Plaintiffs bring four claims. First, they allege that defendants owe them benefits due under the Plan for the years in which they were eligible, but were not informed that they could enroll pursuant to ERISA subsection 502(a)(1)(B). Second, they allege that defendants were negligent when they did not inform plaintiffs of their eligibility to enroll in the Plan. Third, they allege that defendants committed a fiduciary breach pursuant to ERISA subsections 502(a)(2) and (3) when they did not inform plaintiffs of their eligibility to enroll in the Plan. Fourth, they claim civil penalties pursuant to ERISA subsection 502(c)(1)(B) for defendants' alleged failure to comply with their request for information.Defendants move to dismiss all four claims under Rule 12(b)(6). The Court will address defendants' motion to dismiss with respect to each of plaintiffs' claims in turn.

To survive a Rule 12(b)(6) motion to dismiss, the plaintiff must plead factual allegations sufficient to raise the right to relief beyond the speculative level when the court assumes all allegations in the complaint to be true. Bell Atl. Corp. v. Twombly, 550 U.S. 544, 555 (2007). A defendant may raise an affirmative defense in a 12(b)(6) motion where the "facts that give rise to the defense are clear from the face of the complaint." Walker v. Pharm. Research & Mfrs. of Am., 569 F. Supp. 2d 209, 216 (D.D.C. 2008) (holding that the court may dismiss a claim on statute of limitations grounds where "no reasonable person could disagree on the date on which the cause of action accrued") (internal citations omitted); see also Stewart v. Nat'l Educ. Ass'n, 471 F.3d 169, 173 (D.C. Cir. 2006) (affirming the trial court's dismissal of state law claims based on a showing of ERISA preemption).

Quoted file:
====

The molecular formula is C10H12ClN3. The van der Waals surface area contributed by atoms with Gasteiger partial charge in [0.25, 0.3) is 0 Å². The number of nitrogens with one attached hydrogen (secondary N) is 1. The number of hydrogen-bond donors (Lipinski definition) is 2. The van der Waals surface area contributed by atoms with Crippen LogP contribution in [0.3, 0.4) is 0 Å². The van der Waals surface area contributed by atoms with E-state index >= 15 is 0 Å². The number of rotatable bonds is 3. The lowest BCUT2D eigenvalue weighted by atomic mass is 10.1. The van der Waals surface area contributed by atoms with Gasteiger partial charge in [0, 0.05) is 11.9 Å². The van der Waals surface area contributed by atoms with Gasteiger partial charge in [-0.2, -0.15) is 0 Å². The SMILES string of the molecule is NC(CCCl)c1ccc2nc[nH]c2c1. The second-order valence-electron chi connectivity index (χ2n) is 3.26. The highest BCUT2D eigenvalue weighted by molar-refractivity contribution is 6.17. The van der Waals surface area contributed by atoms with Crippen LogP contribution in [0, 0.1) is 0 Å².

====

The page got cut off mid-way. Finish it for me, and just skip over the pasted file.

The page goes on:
A. Plaintiffs May Not Recover Benefits Due Under the Plan Pursuant to ERISA Subsection 502(a)(1)(B) Because They Did Not Accrue Benefits Under the Plan

Plaintiffs contend that they may recover the benefits they should have earned under the Plan under ERISA Subsection 501(a)(1)(B). Defendants argue that plaintiffs' claim under subsection 502(a)(1)(B) for benefits owed under the Plan must be dismissed because plaintiffs seek benefits they would have earned had defendants notified them of their eligibility to enroll in the Plan as opposed to benefits earned under the Plan. Plaintiffs do not respond to this argument.

Subsection 502(a)(1)(B) provides that "[a] civil action may be brought -- (1) by a participant or beneficiary -- (B) to recover benefits due to him under the terms of his plan, to enforce his rights under the terms of the plan, or to clarify his rights to future benefits under the terms of the plan." 29 U.S.C. § 1132(a)(1)(B). This subsection allows a plan participant to assert her contractual rights under a benefit plan. Tolle v. Carroll Touch, Inc., 977 F.2d 1129, 1133 (7th Cir. 1992). Recovery under subsection 502(a)(1)(B) is limited to benefits already accrued under a benefit plan. See Eichorn v. AT&T Corp., 484 F.3d 644, 652 (3d Cir. 2007) (holding that plaintiffs may not bring a claim under subsection 502(a)(1)(B) for benefits they would have earned if not for defendants' interference); Tolle, 977 F.2d at 1134 (7th Cir. 1992) ("In order to enforce the terms of a plan under Section 502, the participant must first qualify for the benefits provided in that plan."). Where the plaintiff "seeks past-due ...